We enter a narrow muddy path with jhopadpattis on both sides. Lalit apologetically turns his head towards me; the car can move no further. Seven or eight dusty children in ragged clothes surround our car, their noses pressed flat against the windows, their teeth white through the tinted glass. If we leave the car here they’ll scratch the silver-grey paint, sit on the hood or steal the rear-view mirrors, so I tell Lalit, ‘I don’t trust these slum people. I think you better stay in the car.’
‘Memsahib, I can take you to Mary’s house,’ he says gently.
‘How would you know the way around this kachra place?’ I ask.
‘I live here,’ he says, and our eyes meet in the mirror.
I look away and croak a reply, ‘Wait for us here.’
He nods his head slowly as Sara and I squeeze through the small space between the car and the corrugated iron wall of a jhopadpatti. The children scatter.
‘Now what?’ I ask Sara, for Mary has given Sara her address in three simple words: Ask For Me. I see Sara looking around the slums in a daze, as if nothing has prepared her for this reality. I realize that I’ll have to find Mary’s house by myself. I spot a group of women scrubbing pots in a giant cement drum filled with blackish water, their feet coated in mud. A lone woman is squatting next to a water pump, holding her bare-bottomed baby under the empty tap. I walk up to her, carefully tiptoeing around the piles of dirt, and ask her in Hindi (though, I do speak Marathi, the language she’ll be more comfortable with) for directions to Mary’s house.
She looks at me disapprovingly, as though I’m the reason there’s no water in the tap, before saying, ‘The Mary who’s mute or the Mary who wears shorts?’
The woman’s expression changes immediately and she points straight ahead to rows of pink chawls sprouting up like weeds.
‘Which one of them?’ I press, and suddenly she’s standing up with the baby in her arms.
‘I will take you,’ she tells me, and starts walking. We follow her down a path strewn with polythene bags, crushed plastic bottles, packets of chips, bits of slippers and bicycle parts. The woman doesn’t stop talking. No slum-dweller has spoken to me at such length: in Sara’s presence—a white woman—I must seem less intimidating.
‘What is she saying?’ Sara asks, when the woman takes a break to breathe.
‘She’s telling me about the time The Agnis won a cash prize, must be the only time, for a match against Cathedral school. With the money they purchased sports clothes, so they didn’t have to compete in salwar kameezes, and bought a first-aid kit with Band-Aids, Dettol and muscle sprays. Most generously, she says, they bought a television set, which everyone watches together every day. She wants her daughter to grow up, and be like them.’
The woman’s smile widens, excited that her words are valuable enough to be translated into English. She stares at Sara, and her eyes are round and unblinking, as if unable to believe that they’re brave enough to look at a white woman.
Sara licks her lips self-consciously and says, ‘Hello. How are you today?’
The woman shudders and for a moment I’m afraid she’ll drop her baby. She turns to me for help.
‘I think she’s fine,’ I tell Sara.
‘Ask her how old her baby is?’ Sara persists.
‘Must be a newborn,’ I reply dismissively, but when Sara keeps looking at me expectantly, I ask the woman.
‘Ten months,’ she replies, and I realize how malnourished the baby is to look so much younger than her age. The woman says she must get back to the tap, her baby hasn’t been bathed in three days and the water comes once every few hours. I thank her, and Sara and me continue on alone.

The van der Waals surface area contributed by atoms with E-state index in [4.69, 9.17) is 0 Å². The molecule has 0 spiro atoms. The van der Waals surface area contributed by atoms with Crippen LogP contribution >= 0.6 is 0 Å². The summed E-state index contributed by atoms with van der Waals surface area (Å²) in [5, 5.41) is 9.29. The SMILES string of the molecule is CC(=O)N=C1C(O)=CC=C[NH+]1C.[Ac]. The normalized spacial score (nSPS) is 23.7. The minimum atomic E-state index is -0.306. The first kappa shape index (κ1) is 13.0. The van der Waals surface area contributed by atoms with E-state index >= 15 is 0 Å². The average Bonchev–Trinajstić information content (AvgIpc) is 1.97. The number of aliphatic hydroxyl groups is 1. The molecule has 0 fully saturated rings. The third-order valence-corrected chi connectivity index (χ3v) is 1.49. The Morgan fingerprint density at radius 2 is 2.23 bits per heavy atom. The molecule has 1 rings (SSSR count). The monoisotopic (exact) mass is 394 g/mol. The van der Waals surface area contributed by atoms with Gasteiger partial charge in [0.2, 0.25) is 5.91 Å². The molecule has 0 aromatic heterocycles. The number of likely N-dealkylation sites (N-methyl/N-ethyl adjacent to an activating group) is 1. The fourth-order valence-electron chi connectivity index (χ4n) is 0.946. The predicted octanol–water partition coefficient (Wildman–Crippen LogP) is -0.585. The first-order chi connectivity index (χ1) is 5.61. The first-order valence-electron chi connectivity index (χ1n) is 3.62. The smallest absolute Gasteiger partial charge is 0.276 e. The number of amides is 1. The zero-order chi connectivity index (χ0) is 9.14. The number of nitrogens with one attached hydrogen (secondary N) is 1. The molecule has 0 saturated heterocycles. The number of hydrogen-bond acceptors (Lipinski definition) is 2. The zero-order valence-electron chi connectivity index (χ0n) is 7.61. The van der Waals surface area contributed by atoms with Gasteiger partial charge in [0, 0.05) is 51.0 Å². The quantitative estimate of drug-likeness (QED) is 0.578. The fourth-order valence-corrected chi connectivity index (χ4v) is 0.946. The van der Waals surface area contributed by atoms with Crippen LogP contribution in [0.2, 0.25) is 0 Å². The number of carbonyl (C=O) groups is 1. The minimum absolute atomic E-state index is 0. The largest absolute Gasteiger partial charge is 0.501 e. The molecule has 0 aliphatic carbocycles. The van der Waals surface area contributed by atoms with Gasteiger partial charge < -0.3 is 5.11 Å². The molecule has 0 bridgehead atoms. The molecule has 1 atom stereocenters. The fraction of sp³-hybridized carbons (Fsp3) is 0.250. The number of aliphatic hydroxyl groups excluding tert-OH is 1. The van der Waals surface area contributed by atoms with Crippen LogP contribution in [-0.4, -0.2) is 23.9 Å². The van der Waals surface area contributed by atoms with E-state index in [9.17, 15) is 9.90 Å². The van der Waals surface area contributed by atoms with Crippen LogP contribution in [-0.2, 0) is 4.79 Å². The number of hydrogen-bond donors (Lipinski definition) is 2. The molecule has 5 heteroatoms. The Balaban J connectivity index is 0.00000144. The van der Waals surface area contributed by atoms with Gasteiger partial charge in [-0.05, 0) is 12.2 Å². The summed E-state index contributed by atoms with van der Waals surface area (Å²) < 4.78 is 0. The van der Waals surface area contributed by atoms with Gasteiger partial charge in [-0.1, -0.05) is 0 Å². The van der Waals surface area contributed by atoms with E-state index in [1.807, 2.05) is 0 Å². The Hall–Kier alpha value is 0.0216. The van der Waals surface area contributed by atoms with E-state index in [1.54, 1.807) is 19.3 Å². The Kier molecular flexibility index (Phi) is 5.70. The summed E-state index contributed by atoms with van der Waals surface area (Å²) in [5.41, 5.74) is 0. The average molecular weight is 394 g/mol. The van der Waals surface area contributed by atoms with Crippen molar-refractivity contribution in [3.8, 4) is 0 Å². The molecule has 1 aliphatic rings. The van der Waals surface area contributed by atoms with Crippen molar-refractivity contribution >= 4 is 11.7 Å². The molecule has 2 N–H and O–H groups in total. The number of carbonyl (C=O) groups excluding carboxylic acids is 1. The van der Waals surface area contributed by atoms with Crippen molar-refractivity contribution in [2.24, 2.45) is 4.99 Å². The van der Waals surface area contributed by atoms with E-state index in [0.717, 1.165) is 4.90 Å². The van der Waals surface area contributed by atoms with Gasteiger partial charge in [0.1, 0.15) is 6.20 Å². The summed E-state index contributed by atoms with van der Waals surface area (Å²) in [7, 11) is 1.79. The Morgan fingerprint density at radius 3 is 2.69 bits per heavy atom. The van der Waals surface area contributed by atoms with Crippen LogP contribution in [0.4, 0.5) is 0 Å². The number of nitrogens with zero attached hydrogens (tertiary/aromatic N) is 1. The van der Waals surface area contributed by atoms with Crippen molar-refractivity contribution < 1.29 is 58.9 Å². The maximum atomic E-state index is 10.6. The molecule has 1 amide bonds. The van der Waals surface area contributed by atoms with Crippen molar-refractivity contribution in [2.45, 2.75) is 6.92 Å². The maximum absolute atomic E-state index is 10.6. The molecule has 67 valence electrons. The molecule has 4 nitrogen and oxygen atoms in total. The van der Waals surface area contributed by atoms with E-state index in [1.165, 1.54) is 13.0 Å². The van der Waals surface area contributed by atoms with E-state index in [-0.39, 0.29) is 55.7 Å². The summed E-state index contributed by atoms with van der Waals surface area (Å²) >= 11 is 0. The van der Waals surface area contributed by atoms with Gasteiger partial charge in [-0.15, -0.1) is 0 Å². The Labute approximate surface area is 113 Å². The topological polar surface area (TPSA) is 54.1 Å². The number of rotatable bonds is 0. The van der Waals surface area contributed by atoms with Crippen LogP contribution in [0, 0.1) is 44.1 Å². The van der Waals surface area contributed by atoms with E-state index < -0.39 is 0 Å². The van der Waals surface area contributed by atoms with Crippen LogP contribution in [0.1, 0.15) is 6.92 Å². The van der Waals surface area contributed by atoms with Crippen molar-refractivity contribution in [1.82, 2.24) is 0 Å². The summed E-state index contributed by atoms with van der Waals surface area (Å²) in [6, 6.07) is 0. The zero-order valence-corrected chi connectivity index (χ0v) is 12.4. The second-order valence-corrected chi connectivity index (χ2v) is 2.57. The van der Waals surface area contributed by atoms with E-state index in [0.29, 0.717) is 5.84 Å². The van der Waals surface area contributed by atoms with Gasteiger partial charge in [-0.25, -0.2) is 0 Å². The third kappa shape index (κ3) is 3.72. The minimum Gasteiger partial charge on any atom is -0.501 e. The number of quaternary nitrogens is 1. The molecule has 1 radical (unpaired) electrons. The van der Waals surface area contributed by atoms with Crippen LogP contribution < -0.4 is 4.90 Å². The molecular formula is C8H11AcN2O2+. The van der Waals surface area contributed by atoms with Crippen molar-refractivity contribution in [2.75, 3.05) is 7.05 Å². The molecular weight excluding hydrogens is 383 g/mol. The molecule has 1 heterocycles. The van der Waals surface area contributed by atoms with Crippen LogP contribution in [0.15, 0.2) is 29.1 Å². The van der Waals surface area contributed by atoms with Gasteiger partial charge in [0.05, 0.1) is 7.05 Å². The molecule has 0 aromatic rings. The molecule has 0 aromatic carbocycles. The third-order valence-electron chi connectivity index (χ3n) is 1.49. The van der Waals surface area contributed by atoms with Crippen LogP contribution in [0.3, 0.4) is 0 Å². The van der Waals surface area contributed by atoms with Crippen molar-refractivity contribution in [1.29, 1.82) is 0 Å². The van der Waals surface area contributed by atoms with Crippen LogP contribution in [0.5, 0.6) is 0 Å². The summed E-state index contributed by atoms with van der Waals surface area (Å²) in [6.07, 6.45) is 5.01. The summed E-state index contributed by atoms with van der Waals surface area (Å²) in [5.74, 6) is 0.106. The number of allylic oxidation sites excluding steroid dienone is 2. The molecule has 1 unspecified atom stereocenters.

We slip down a squelchy slope filled with overflowing sewage, and the sickly-sweet smell of garbage and human excreta intensifies. There are dogs everywhere; some are rabid with frothing mouths. I turn around and see a group of men walking behind us, silently. None of them look away when I glare at them.
I grab Sara’s arm more tightly and say, ‘This is not a good idea.’
Looking shame-faced and sick, Sara doesn’t reply.
Before we take another step we hear a shout ahead of us: ‘Welcome to our home.’ The entire Agnis team is standing in front of us, giggling and jostling each other, as though unable to contain their joy at seeing us. They are a short team, but over here, in their own surroundings of squalor, they tower over everything, looking as out of place as we do.
I look back and see that the men following us have vanished.
Mary steps out and takes Sara’s hand. She tells her, ‘I am too happy to see you. I thought maybe you will not come. Let me show you my house.’
We follow her into a tunnel of corrugated iron and emerge onto a narrow dilapidated walkway of bamboo poles, lashed together on stilts. There are holes in parts where the feet of passers-by must have previously fallen through. The whole structure moves as I walk. Fatima holds my arm, anxious that I don’t slip into the black sludge below.
We reach Mary’s ten-by-ten foot kholi on the ground floor, which is divided into three rooms with the help of two curtains. Her sister sits on a small stool in the kitchen area. With a steel spoon, she is stirring a metal pot balanced on a domed clay oven. Her mother, my maid, is lying on a jute charpai with her hand over her head. When she sees us, she jumps out of bed, joy written all over her face. She touches my feet, a sign of respect for elders, which I don’t deserve.
‘I cannot believe that you are in my house. I thought Mary was playing a joke on me when she said you might come. I don’t know what to offer you,’ she says in Marathi.
‘Nothing,’ I reply back in Marathi. My snobbery dissolves on hearing her quavering voice.
Before I can say another word, Mary’s sister plants a glass of tea into my hand and one into Sara’s.
It’s hot and there’s no place to put it down.
I look at Mary’s mother.
She takes the glass from my hand and rests it in hers.